Having peace with God and rejoicing in the hope of God's glory depend upon being justified by faith. This Lord's Day we want to consider that world-changing truth of justification. It was this truth which produced the earthquake that reshaped the Western world in the days of the Reformers, and we need it just as much today as they did then. May God be pleased to mightily reshape our lives by the great truth that we are justified by Christ's blood.
All Hail the Power of Jesus' Name (#36)
Arise, My Soul, Arise (#174)
Not What These Hands Have Done (#347)
Amazing Grace (#247)
The Name High Over All (#31)
Jesus, Thy Blood and Righteousness (#400)
Standing for the Gospel - Galatians 1-2
Blessed Be God for Blessing Us in Christ with Justification - Romans 3
Thursday, January 08, 2009
Tuesday, January 06, 2009
Last week I read an article by Graeme Goldsworthy, retired lecturer in Old Testament and Biblical Theology at Moore College in Sydney, Australia, and I was gratified to see his cogent statement on "balance." He put effectively into words what had bounced around in my brain for some time without ever being well-articulated. Goldsworthy wrote:
Just what does balanced mean here? An equal number of tomes, or of sermons, on each? Two great truths simply stated? I would suggest that balance is not a biblical word, nor a biblical idea, and it doesn't explain anything. Try balancing divine sovereignty in predestination with human responsibility, as some argue we must. Or try balancing the human nature of Jesus with his divine nature. They simply do not balance, but there is a biblical perspective on them that we must try to understand and express. So there is also a biblical perspective on the relationship of the being of God and the action of God. It is this relationship between them, not giving them equal time, that is the important issue.
Later in the article, Goldsworthy applied this insightfully to the debates in early Christianity regarding the doctrine of God and the person of Christ.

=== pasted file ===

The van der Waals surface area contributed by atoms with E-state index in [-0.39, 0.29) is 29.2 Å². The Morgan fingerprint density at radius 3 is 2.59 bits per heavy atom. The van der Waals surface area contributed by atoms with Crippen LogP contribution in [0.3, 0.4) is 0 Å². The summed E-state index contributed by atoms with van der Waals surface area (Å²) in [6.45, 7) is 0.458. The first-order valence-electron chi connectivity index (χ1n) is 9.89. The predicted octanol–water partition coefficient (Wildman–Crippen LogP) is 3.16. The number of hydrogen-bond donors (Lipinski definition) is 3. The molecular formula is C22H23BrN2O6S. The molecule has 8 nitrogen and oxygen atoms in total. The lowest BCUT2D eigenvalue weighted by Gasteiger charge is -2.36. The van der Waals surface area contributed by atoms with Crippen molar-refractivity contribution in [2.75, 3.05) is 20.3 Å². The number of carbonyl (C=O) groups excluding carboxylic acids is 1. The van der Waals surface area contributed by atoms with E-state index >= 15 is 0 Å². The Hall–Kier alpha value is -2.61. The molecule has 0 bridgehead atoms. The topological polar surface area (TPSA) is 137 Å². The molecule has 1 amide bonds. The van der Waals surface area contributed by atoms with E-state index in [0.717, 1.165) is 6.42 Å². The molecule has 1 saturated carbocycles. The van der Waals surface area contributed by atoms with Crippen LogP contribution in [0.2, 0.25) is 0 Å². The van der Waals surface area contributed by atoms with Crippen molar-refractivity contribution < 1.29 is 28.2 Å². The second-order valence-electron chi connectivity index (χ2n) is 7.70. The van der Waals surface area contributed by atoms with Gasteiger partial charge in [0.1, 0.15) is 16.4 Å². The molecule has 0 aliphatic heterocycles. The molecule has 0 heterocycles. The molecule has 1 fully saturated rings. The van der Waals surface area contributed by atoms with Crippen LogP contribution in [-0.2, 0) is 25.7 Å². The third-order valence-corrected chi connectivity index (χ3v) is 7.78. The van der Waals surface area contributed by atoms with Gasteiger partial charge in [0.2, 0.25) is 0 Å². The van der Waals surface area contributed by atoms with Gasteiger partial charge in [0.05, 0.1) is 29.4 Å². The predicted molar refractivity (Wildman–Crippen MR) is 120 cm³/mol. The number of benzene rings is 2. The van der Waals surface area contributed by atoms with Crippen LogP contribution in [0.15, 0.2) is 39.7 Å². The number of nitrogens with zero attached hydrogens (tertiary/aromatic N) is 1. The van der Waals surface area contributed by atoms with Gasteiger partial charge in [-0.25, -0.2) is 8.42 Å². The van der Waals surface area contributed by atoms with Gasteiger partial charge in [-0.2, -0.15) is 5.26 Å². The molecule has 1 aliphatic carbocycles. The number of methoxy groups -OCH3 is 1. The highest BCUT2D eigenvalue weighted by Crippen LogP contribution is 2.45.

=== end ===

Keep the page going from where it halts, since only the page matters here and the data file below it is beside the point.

We can see the ravages of balance when we look at the Trinitarian and Christological heresies that led to so much systematic formulation in the early church. Balance suggests an interchangability that, in the end, produces modalism. The insight of the Council of Chalcedon in 451 was that, in the matter of the two natures of Christ, balance does not suffice. It was the nature of heresy to try to balance the two natures.
Trying to be "balanced" is a good way to end up a heretic. It is much better to strive to be biblical.
(I'm not sure how to link directly to the article I cited, but you can find it by going to beginningwithmoses.org, clicking at the top of the page on bt articles, and then clicking on "Ontology and Biblical Theology" by Graeme Goldsworthy.)
Things have been slow on the blog over the past couple weeks, as I have been taking a little extra time with family. It has been thoroughly enlivening to be with kin.
Yesterday we took Monica's sister Amanda to Helen Hunt Falls. The falls were mostly frozen, but the snow sure was fun!
Friday, January 02, 2009
As we do this, I believe this can be a great way to start off the new year in faith. By devoting ourselves to fervent prayer, along with anointing with oil and confessing of sins, we are demonstrating that we believe in the Lord as our Creator, Sustainer, and Redeemer. I can't think of a better way to begin 2009.
Praise the Savior (#17)
Guide Me, O Thou Great Jehovah (#495)
Call Jehovah Thy Salvation (#499)
Be Still My Soul (#500)
Be Thou My Vision (musical offering)
He Who Would Valiant Be (#507)
Another Year Is Dawning (#732)
A Call to Live Wholeheartedly for God - James 1, 5
Let Him Pray: the Prayer of Faith and Saving the Sick - James 5:13-18